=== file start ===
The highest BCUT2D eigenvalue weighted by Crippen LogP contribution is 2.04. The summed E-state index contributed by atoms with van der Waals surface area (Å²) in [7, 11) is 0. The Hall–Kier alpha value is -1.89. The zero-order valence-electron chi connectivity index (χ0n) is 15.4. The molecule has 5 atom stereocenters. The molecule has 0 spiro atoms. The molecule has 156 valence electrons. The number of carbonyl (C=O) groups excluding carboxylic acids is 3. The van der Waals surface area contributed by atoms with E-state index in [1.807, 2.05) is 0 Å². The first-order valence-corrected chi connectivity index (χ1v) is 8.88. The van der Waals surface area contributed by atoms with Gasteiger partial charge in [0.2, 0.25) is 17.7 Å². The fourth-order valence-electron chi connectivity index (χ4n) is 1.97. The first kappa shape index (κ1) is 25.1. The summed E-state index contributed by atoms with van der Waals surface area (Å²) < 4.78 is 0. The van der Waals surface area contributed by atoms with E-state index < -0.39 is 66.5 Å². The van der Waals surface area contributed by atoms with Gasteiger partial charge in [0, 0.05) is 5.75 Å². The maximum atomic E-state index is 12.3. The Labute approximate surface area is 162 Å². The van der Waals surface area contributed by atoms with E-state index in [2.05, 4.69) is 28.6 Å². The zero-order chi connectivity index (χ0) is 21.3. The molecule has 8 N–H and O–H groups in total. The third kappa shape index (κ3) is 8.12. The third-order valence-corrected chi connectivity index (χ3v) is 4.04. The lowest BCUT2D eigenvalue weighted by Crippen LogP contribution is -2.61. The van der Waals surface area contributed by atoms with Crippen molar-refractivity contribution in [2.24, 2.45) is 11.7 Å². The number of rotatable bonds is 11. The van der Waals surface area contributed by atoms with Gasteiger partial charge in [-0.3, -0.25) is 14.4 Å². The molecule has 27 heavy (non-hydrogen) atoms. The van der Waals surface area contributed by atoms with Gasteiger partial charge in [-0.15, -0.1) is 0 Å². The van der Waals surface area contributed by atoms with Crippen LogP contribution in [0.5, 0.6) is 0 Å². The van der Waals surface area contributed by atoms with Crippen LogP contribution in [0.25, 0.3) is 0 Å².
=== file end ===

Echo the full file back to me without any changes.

The highest BCUT2D eigenvalue weighted by Crippen LogP contribution is 2.04. The summed E-state index contributed by atoms with van der Waals surface area (Å²) in [7, 11) is 0. The Hall–Kier alpha value is -1.89. The zero-order valence-electron chi connectivity index (χ0n) is 15.4. The molecule has 5 atom stereocenters. The molecule has 0 spiro atoms. The molecule has 156 valence electrons. The number of carbonyl (C=O) groups excluding carboxylic acids is 3. The van der Waals surface area contributed by atoms with E-state index in [1.807, 2.05) is 0 Å². The first-order valence-corrected chi connectivity index (χ1v) is 8.88. The van der Waals surface area contributed by atoms with Gasteiger partial charge in [0.2, 0.25) is 17.7 Å². The fourth-order valence-electron chi connectivity index (χ4n) is 1.97. The first kappa shape index (κ1) is 25.1. The summed E-state index contributed by atoms with van der Waals surface area (Å²) < 4.78 is 0. The van der Waals surface area contributed by atoms with E-state index < -0.39 is 66.5 Å². The van der Waals surface area contributed by atoms with Gasteiger partial charge in [0, 0.05) is 5.75 Å². The maximum atomic E-state index is 12.3. The Labute approximate surface area is 162 Å². The van der Waals surface area contributed by atoms with E-state index in [2.05, 4.69) is 28.6 Å². The zero-order chi connectivity index (χ0) is 21.3. The molecule has 8 N–H and O–H groups in total. The third kappa shape index (κ3) is 8.12. The third-order valence-corrected chi connectivity index (χ3v) is 4.04. The lowest BCUT2D eigenvalue weighted by Crippen LogP contribution is -2.61. The van der Waals surface area contributed by atoms with Crippen molar-refractivity contribution in [2.24, 2.45) is 11.7 Å². The number of rotatable bonds is 11. The van der Waals surface area contributed by atoms with Gasteiger partial charge in [-0.3, -0.25) is 14.4 Å². The molecule has 27 heavy (non-hydrogen) atoms. The van der Waals surface area contributed by atoms with Gasteiger partial charge in [-0.15, -0.1) is 0 Å². The van der Waals surface area contributed by atoms with Crippen LogP contribution in [0.5, 0.6) is 0 Å². The van der Waals surface area contributed by atoms with Crippen LogP contribution in [0.25, 0.3) is 0 Å².